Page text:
• Use propylthiouracil (PTU), if available, as the first-line drug for treatment of hyperthyroidism during the first trimester. This is because of the possible association of methimazole (MMI) with congenital abnormalities. MMI "may also be prescribed if PTU is not available or if a patient cannot tolerate or has an adverse response to PTU," the authors wrote. "Recent analyses reported by the FDA indicate that PTU may rarely be associated with severe liver toxicity. For this reason, we recommend that clinicians should change treatment of patients from PTU to MMI after the completion of first trimester. Available data indicate that MMI and PTU are equally efficacious in treatment of pregnant women."
• Breastfeeding women should maintain a daily intake of 250 mcg of iodine. This ensures that breast milk provides 100 mcg iodine/day to the infant. "These changes are in response to recent publications indicating that some vitamin-mineral preparations used during pregnancy may not provide adequate iodine intake, and that iodine supplements should be continued during breastfeeding," the authors explained.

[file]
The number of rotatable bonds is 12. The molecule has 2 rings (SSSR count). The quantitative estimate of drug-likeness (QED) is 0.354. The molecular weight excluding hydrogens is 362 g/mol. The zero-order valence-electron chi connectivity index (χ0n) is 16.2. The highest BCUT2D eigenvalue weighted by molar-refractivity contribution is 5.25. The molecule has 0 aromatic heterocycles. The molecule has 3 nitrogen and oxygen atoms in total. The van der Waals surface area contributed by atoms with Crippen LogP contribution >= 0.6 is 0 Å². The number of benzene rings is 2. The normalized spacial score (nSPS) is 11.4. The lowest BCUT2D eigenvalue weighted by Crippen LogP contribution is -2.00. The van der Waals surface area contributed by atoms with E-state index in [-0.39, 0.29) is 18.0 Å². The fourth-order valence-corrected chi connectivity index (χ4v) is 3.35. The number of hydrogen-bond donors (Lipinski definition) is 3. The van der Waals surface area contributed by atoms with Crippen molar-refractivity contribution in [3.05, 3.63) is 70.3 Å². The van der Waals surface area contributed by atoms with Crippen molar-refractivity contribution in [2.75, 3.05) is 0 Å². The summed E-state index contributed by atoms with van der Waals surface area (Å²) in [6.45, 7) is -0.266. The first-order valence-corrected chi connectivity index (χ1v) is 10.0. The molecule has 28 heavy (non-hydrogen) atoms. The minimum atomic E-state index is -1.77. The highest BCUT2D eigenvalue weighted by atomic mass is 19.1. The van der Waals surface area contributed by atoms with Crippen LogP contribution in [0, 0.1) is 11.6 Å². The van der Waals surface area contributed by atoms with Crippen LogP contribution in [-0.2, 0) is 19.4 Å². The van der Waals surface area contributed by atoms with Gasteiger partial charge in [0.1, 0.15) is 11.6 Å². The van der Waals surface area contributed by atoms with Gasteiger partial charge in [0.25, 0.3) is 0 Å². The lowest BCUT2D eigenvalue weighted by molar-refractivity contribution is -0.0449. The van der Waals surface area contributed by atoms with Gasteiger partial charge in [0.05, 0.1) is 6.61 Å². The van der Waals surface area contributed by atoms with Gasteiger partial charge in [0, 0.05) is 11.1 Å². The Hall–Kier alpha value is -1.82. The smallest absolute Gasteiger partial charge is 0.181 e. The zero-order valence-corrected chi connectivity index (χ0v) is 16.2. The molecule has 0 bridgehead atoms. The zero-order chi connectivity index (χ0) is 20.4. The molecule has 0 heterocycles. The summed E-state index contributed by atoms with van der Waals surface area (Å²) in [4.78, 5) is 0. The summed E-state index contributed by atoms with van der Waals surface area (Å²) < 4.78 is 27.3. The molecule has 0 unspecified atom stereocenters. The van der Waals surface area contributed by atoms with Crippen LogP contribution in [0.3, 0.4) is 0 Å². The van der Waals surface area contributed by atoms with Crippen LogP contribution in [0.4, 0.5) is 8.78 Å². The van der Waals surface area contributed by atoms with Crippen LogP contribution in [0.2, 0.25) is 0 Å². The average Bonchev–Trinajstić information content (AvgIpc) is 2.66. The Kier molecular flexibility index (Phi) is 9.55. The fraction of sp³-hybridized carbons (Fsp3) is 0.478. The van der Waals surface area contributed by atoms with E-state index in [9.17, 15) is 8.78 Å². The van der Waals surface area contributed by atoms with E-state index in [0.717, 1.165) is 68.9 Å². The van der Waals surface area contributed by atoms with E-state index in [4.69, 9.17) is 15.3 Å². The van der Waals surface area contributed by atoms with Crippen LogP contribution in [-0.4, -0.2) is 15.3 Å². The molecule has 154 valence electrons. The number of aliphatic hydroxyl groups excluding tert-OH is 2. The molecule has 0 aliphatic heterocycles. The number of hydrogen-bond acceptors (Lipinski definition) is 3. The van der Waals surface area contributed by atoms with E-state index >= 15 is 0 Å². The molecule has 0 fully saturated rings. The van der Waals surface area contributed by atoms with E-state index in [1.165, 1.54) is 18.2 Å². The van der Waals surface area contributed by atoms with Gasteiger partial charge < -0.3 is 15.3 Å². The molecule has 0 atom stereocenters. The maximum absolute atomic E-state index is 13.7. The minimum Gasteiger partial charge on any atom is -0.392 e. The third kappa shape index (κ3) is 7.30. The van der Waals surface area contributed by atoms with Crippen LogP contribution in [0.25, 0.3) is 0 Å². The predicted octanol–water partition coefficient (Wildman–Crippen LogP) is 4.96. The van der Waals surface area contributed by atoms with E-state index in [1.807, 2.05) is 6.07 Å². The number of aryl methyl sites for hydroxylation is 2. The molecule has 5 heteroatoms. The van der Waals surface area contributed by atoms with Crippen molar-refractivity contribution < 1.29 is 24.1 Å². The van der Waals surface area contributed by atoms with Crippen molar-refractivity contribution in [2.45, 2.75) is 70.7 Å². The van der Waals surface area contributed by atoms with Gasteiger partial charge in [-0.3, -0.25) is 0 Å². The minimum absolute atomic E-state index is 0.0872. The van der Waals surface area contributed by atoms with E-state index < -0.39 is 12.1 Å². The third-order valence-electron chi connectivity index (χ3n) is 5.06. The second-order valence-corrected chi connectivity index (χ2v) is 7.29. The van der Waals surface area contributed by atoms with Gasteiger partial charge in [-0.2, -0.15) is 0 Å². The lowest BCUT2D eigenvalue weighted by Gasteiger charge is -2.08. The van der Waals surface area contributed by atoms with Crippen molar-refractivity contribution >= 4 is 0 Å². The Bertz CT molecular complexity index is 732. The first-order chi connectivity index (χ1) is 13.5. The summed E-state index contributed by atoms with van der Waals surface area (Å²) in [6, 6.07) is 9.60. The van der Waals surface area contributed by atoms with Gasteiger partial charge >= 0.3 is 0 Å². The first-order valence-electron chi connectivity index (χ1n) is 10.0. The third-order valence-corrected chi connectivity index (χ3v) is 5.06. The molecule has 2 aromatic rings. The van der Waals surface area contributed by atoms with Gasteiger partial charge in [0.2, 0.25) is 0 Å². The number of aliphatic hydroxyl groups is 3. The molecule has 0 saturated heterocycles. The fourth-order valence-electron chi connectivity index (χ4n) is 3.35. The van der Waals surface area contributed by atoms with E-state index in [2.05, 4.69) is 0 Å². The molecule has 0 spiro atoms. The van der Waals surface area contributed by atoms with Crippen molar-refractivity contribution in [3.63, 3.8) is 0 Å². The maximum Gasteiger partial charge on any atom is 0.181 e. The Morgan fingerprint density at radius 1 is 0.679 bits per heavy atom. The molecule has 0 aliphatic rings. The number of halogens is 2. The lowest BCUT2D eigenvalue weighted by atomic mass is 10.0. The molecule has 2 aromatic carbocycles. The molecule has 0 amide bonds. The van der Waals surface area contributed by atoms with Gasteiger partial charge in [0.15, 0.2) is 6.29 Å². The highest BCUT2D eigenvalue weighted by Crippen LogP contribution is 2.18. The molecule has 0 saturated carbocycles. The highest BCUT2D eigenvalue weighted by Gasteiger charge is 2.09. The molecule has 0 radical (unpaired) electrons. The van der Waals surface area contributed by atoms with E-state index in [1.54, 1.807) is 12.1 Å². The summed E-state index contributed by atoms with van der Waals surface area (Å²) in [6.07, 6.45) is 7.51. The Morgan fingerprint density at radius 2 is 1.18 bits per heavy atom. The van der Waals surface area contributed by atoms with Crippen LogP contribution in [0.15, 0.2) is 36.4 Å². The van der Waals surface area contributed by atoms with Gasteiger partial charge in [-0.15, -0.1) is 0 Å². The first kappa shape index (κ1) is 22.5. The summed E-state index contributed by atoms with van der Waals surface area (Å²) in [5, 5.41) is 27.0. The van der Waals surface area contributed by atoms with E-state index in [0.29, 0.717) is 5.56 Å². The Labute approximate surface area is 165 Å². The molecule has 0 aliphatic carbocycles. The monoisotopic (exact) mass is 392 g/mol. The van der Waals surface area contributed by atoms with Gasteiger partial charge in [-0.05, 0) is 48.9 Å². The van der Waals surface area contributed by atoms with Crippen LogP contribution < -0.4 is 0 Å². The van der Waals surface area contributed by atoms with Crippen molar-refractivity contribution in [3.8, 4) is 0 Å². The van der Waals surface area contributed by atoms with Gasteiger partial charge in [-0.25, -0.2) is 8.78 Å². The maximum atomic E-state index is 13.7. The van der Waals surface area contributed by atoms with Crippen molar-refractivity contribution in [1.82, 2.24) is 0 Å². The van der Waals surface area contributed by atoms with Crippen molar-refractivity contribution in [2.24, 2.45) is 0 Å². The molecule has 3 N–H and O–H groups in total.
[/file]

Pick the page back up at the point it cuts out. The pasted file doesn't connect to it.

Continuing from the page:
• Measure thyroid receptor antibodies (TRAb) before 22 weeks’ gestational age in a subset of mothers. This includes mothers with either current Graves’ disease, a history of Graves’ disease and treatment with 131-I (radioiodine) or thyroidectomy before pregnancy, a previous neonate with Graves’ disease, or previously elevated TRAb. This approach is recommended because thyroid receptor antibodies "freely cross the placenta and can stimulate or inhibit the fetal thyroid," the authors wrote. "Women who have negative TRAb and do not require antithyroid drugs have a very low risk of fetal or neonatal thyroid dysfunction. This change makes more explicit the timing and indications for measurement of TRAb in pregnancy."
The authors could not reach agreement on universal screening recommendations for all newly pregnant women. Some recommend screening of all pregnant women for serum TSH abnormalities by the 9th week or at the time of their first visit while others recommended neither for nor against universal screening of all pregnant women for TSH abnormalities at the time of their first visit.
Despite their differences on universal screening recommendations, the authors unanimously agreed that clinicians should perform targeted screening of high-risk women during the prenatal and perinatal periods. This includes women over age 30 years and those with a family history or autoimmune thyroid disease or hypothyroidism; a goiter; thyroid antibodies, primarily thyroid peroxidase antibodies; symptoms or clinical signs suggestive of thyroid hypofunction; type 1 diabetes mellitus, or other autoimmune disorders; those with infertility; a prior history of preterm delivery; prior therapeutic head or neck irradiation or prior thyroid surgery; and those currently receiving levothyroxine replacement.
No member of the task force disclosed relevant financial conflicts of interest.